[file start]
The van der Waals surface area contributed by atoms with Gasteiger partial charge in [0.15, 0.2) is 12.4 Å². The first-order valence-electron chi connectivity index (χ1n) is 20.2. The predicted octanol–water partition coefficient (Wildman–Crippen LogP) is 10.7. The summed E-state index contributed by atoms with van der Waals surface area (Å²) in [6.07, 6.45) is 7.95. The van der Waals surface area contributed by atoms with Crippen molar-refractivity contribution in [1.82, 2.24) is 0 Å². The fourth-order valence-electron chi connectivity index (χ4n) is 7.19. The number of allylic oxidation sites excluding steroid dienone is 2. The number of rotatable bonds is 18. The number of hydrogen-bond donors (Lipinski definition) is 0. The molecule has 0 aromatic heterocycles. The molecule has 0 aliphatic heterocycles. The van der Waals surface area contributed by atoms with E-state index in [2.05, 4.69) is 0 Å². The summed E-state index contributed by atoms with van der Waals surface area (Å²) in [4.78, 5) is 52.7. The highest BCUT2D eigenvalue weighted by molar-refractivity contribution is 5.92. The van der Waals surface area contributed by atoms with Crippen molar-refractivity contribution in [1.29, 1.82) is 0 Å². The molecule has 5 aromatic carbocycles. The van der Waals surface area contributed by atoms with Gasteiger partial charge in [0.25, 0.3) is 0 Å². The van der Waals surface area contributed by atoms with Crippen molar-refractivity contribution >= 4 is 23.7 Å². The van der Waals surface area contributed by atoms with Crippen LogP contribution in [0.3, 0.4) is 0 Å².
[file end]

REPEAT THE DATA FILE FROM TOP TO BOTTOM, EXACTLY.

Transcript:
The van der Waals surface area contributed by atoms with Gasteiger partial charge in [0.15, 0.2) is 12.4 Å². The first-order valence-electron chi connectivity index (χ1n) is 20.2. The predicted octanol–water partition coefficient (Wildman–Crippen LogP) is 10.7. The summed E-state index contributed by atoms with van der Waals surface area (Å²) in [6.07, 6.45) is 7.95. The van der Waals surface area contributed by atoms with Crippen molar-refractivity contribution in [1.82, 2.24) is 0 Å². The fourth-order valence-electron chi connectivity index (χ4n) is 7.19. The number of allylic oxidation sites excluding steroid dienone is 2. The number of rotatable bonds is 18. The number of hydrogen-bond donors (Lipinski definition) is 0. The molecule has 0 aromatic heterocycles. The molecule has 0 aliphatic heterocycles. The van der Waals surface area contributed by atoms with E-state index in [2.05, 4.69) is 0 Å². The summed E-state index contributed by atoms with van der Waals surface area (Å²) in [4.78, 5) is 52.7. The highest BCUT2D eigenvalue weighted by molar-refractivity contribution is 5.92. The van der Waals surface area contributed by atoms with Crippen molar-refractivity contribution in [1.29, 1.82) is 0 Å². The molecule has 5 aromatic carbocycles. The van der Waals surface area contributed by atoms with Gasteiger partial charge in [0.25, 0.3) is 0 Å². The van der Waals surface area contributed by atoms with Crippen molar-refractivity contribution >= 4 is 23.7 Å². The van der Waals surface area contributed by atoms with Crippen LogP contribution in [0.3, 0.4) is 0 Å².